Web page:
A letter to my mother

My mother and I lived in two different worlds.  I was in the real world and she was in hers. I never told her what I “needed” from her as my mother. It would have been a waste of time.  She generally focused on my dad, herself and her own needs, so I just got mad at her. Often.

A thirty something I know, who had her first baby a few months ago, has a mother similar to mine. She chose, however, to write her mom a long epistle (how do you like that word?), explaining what kind of grandmother she wishes she’d be, as well as mother.  If my daughter and I didn’t get along especially well, and she reached out to me like this daughter is doing, it would get my attention.  Sometimes someone needs to hit us over the head with the facts, even if it’s our own children.

Our daughters and sons may have emerged from our bodies, but they really are separate people from us.  Learning how to keep our distance, while respecting our children as they emerge as adults, is one of the hardest lessons in life.  That’s why Everyone Loves Raymond strikes a chord, isn’t it?

I admire my young friend.  I hope her mother has the sense to pay attention to her letter. I wish I had written one to my mom.

4 Responses to “A letter to my mother”

  1. Kate Line Snider says:

    I was an only child.

    If I had written such a letter, my mother would have just bawled and sniffed, and continued to treat me as before. She would probably have called my father home from work to “deal” with me. I wouldn’t have had to worry about being home to let him in- they had a key to my house and used it whether I was home or not.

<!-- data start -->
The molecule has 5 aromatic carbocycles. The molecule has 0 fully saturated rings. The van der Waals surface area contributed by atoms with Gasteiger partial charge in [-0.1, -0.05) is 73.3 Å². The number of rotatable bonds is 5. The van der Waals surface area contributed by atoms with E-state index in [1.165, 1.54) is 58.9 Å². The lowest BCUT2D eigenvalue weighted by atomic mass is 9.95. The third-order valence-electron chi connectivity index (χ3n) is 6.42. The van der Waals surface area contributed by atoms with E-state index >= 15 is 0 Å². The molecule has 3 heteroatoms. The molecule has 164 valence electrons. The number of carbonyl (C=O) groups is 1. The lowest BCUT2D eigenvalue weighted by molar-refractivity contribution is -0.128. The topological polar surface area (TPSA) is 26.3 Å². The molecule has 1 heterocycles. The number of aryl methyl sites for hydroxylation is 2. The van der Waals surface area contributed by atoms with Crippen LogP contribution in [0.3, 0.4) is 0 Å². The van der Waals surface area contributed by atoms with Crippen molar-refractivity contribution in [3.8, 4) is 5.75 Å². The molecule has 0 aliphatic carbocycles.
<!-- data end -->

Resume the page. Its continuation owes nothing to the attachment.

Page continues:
I was divorced and almost fifty when I remarried. The year before, while we were courting, my future husband often spent the night with me. Once he was jarred from sleep at about 1 AM by the ringing phone. I answered it myself, only to hear my mother’s voice say “I’m sorry- I’ve got the wrong number!” SURE SHE DID!!! (I should have asked her who she was calling at 1 AM although I knew she just wanted to see if he was there- and register her disapproval.)

    You just don’t reach out to someone like this!

    When she was on her deathbed 12 years ago, she was still criticizing me, and reminding me of my past errors. When she died a few weeks later, I grieved just as much as I would have if she had treated me respectfully; however, the last 12 years have been the most peaceful of my life.

    I would have been better off as an adult if I had never tried to please her, and just learned to laugh sooner than I did!

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  2. Marsha Calhoun says:

    After thirty-seven years of a relationship with my mother similar to yours with your mother, I did write her a letter after she got a bit loaded and was consistently rude and insulting to my daughter’s father in front of our daughter one Thanksgiving we spent at her home. I just said that I wasn’t going to expose myself to that anymore, and if she wanted to do business with me, she could choose to whenever she wanted provided that she respected that boundary. It made her cry, which I hated, but it saved us years of pain afterward, when she was widowed, when I was widowed, and when she died. I think she learned that she could trust me, not to be nice, but to be honest, and to care enough about her to want to create a relationship we could both live with.

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    • Geri says:

      Hi Marsha, Your comment touched me! Thank you.

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      • Marsha Calhoun says:

        I am very glad to hear your response; I was nervous about what I said. Thank you for your original, evocative post.

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